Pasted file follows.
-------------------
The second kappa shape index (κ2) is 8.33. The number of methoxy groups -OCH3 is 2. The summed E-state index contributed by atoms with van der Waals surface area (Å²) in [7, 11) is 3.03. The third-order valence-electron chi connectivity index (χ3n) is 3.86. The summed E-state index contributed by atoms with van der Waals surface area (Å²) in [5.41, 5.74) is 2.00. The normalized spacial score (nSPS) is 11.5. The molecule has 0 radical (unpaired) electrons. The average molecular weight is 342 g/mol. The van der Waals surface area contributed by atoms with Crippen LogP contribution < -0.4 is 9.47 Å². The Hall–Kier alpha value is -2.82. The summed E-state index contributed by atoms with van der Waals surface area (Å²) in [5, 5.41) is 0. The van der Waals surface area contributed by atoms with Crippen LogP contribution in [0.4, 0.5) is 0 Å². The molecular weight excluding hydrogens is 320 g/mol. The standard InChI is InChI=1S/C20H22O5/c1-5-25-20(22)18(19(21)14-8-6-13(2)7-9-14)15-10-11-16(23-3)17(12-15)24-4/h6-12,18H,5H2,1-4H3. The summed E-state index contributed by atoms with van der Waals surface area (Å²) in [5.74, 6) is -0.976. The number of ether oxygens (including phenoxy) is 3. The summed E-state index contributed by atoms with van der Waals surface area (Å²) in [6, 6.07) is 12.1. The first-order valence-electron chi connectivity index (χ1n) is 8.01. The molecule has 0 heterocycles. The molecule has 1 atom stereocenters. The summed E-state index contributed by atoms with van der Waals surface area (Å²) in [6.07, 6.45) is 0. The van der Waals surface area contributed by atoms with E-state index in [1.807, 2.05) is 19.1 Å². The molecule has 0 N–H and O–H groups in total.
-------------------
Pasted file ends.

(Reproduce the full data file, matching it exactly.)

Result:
The second kappa shape index (κ2) is 8.33. The number of methoxy groups -OCH3 is 2. The summed E-state index contributed by atoms with van der Waals surface area (Å²) in [7, 11) is 3.03. The third-order valence-electron chi connectivity index (χ3n) is 3.86. The summed E-state index contributed by atoms with van der Waals surface area (Å²) in [5.41, 5.74) is 2.00. The normalized spacial score (nSPS) is 11.5. The molecule has 0 radical (unpaired) electrons. The average molecular weight is 342 g/mol. The van der Waals surface area contributed by atoms with Crippen LogP contribution < -0.4 is 9.47 Å². The Hall–Kier alpha value is -2.82. The summed E-state index contributed by atoms with van der Waals surface area (Å²) in [5, 5.41) is 0. The van der Waals surface area contributed by atoms with Crippen LogP contribution in [0.4, 0.5) is 0 Å². The molecular weight excluding hydrogens is 320 g/mol. The standard InChI is InChI=1S/C20H22O5/c1-5-25-20(22)18(19(21)14-8-6-13(2)7-9-14)15-10-11-16(23-3)17(12-15)24-4/h6-12,18H,5H2,1-4H3. The summed E-state index contributed by atoms with van der Waals surface area (Å²) in [5.74, 6) is -0.976. The number of ether oxygens (including phenoxy) is 3. The summed E-state index contributed by atoms with van der Waals surface area (Å²) in [6, 6.07) is 12.1. The first-order valence-electron chi connectivity index (χ1n) is 8.01. The molecule has 0 heterocycles. The molecule has 1 atom stereocenters. The summed E-state index contributed by atoms with van der Waals surface area (Å²) in [6.07, 6.45) is 0. The van der Waals surface area contributed by atoms with E-state index in [1.807, 2.05) is 19.1 Å². The molecule has 0 N–H and O–H groups in total.